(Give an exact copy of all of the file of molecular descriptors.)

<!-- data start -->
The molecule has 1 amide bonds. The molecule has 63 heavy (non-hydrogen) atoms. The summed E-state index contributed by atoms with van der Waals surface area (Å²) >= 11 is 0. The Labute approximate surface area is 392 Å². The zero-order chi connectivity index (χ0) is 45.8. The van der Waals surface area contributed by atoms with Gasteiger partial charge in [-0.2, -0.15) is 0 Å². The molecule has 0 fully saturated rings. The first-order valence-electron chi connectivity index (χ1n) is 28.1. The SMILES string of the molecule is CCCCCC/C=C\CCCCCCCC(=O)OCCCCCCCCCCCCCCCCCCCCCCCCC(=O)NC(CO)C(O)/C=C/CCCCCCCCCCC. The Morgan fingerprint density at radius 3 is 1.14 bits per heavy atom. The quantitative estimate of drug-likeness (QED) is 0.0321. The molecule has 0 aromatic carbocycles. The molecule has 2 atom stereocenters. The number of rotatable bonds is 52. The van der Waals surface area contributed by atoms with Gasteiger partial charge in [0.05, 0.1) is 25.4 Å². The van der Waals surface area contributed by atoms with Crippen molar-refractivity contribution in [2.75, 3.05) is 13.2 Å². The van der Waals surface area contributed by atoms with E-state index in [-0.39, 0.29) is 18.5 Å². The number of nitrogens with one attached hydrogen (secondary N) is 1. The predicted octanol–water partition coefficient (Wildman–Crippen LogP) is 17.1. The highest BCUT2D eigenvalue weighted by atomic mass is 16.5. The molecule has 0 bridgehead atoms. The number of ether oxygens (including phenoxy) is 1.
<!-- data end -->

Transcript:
The molecule has 1 amide bonds. The molecule has 63 heavy (non-hydrogen) atoms. The summed E-state index contributed by atoms with van der Waals surface area (Å²) >= 11 is 0. The Labute approximate surface area is 392 Å². The zero-order chi connectivity index (χ0) is 45.8. The van der Waals surface area contributed by atoms with Gasteiger partial charge in [-0.2, -0.15) is 0 Å². The molecule has 0 fully saturated rings. The first-order valence-electron chi connectivity index (χ1n) is 28.1. The SMILES string of the molecule is CCCCCC/C=C\CCCCCCCC(=O)OCCCCCCCCCCCCCCCCCCCCCCCCC(=O)NC(CO)C(O)/C=C/CCCCCCCCCCC. The Morgan fingerprint density at radius 3 is 1.14 bits per heavy atom. The quantitative estimate of drug-likeness (QED) is 0.0321. The molecule has 0 aromatic carbocycles. The molecule has 2 atom stereocenters. The number of rotatable bonds is 52. The van der Waals surface area contributed by atoms with Gasteiger partial charge in [0.05, 0.1) is 25.4 Å². The van der Waals surface area contributed by atoms with Crippen molar-refractivity contribution in [2.75, 3.05) is 13.2 Å². The van der Waals surface area contributed by atoms with E-state index in [-0.39, 0.29) is 18.5 Å². The number of nitrogens with one attached hydrogen (secondary N) is 1. The predicted octanol–water partition coefficient (Wildman–Crippen LogP) is 17.1. The highest BCUT2D eigenvalue weighted by atomic mass is 16.5. The molecule has 0 bridgehead atoms. The number of ether oxygens (including phenoxy) is 1.